The only way to avoid being influenced by Satan is to focus on God and obey his will. Anyone, no matter how devout he is, can fail to do this and fall under the influence of Satan. Of course he doesn't need to remain in this condition. He can always repent of his failure and turn back to God.
              Clyde Herrin's Blog
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              • #8
                Originally posted by luri View Post
                So basically Satan is a fallen angel, right?. Originally he was an an angel who surrounded God's throne, which means he is inferior to God and cannot be as powerful as God. If he wants to take over God and wants to be worshiped as God, how can we stop him influencing people.I have another question now, can a devout person influenced by Satan?
                Satan will always influence our lives and try to manipulate us in order to become farther away and separated from God, but this doesn't mean that you can't fight back and worship God even more.
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                • #9
                  Spend ALL OF YOUR TIME seeking the face of God, Jesus and in prayer and in reading the Bible. Let go of any devil study. Walk in the light and stay far away from the blackness of evil.

                  John 8:12 KJVS
                  Then spake Jesus again unto them, saying, I am the light of the world: he that followeth me shall not walk in darkness, but shall have the light of life.


                  If you are a born again Christian then read Acts chapter 19 and become another that receives the Holy Spirit after believing on Jesus.
                  Comment>

                  • #10
                    Originally posted by luri View Post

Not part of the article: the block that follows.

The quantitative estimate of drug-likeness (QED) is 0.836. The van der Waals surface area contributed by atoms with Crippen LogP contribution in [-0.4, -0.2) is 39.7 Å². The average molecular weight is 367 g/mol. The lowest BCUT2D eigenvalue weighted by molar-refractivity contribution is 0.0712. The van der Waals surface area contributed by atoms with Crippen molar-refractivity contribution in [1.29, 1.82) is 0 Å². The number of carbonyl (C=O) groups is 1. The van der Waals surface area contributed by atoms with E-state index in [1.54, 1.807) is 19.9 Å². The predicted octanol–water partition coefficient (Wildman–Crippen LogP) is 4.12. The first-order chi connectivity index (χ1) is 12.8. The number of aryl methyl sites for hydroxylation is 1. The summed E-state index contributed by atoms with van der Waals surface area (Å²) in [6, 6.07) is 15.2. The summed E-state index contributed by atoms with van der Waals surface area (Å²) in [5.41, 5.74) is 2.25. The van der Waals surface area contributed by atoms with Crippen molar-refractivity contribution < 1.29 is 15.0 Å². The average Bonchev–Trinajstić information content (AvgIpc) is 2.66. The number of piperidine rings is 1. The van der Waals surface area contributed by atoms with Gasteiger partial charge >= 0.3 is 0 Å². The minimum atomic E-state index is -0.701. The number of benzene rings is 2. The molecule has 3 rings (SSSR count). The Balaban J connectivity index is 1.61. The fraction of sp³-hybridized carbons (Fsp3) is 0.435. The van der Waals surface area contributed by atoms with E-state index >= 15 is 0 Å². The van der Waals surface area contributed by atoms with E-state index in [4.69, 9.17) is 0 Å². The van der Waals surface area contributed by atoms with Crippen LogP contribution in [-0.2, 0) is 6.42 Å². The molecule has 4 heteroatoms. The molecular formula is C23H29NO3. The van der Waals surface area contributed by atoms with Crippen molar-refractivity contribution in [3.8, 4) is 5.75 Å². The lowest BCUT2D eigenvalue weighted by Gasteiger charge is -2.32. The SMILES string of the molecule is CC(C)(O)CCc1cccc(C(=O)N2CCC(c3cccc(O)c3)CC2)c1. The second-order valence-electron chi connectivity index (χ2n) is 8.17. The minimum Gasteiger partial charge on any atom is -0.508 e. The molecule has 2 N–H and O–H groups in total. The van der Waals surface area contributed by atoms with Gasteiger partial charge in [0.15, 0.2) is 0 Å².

What causes people to go through demonic experiences? What do theologies say about demon? Are demon similar to Satan? When did demon and Satan evolved?
                    Hi Luri, you might want to read C S Lewis' book (actually, it's a collection of short stories that he read on the radio during WW II) called, The Screwtape Letters, not only because it's a great read, but because it will help you recognize and understand how demons operate in this world, and particularly in the lives of Christians (how they tempt us). In fact, Lewis wrote these stories from the perspective of the demons, so when you see the word "Enemy" in this book, it's referring to God. It's all fictional, of course, but the insights it gives into our enemy and his ways are quite beneficial to know for our day to day walk.

                    His first admonitions in the book's short Preface are important to understand, so I'll post an excerpt from it here for you to read if you'd like to:

                    There are two equal and opposite errors into which our race can fall about the devils. One is to disbelieve in their existence. The other is to believe, and to feel an excessive and unhealthy interest in them. They themselves are equally pleased by both errors and hail a materialist or a magician with the same delight. The sort of script which is used in this book can be very easily obtained by anyone who has once learned the knack; but ill disposed or excitable people who might make a bad use of it shall not learn it from me. Readers are advised to remember that the devil is a liar. Not everything that Screwtape says should be assumed to be true even from his own angle. C. S. Lewis, Magdalen College July 5, 1941

                    If you'd like to read more, The Screwtape Letters, can be purchased, of course (in book form or on Kindle), or you can read it online for free here.

                    Yours and His,
                    David

                    *If you decide to buy it, the Annotated Anniversary edition is the way to go. It includes some extremely interesting facts about the Lewis, the book, and why and how it was written, and it includes the 1960 2nd edition preface as well.
                    Simul Justus et Peccator ~Martin Luther

                    "We are justified by faith alone, but the faith that justifies is never alone" ~John Calvin

                    "The Christian does not think God will love us because we are good, but that God will make us good because He loves us." ~C. S. Lewis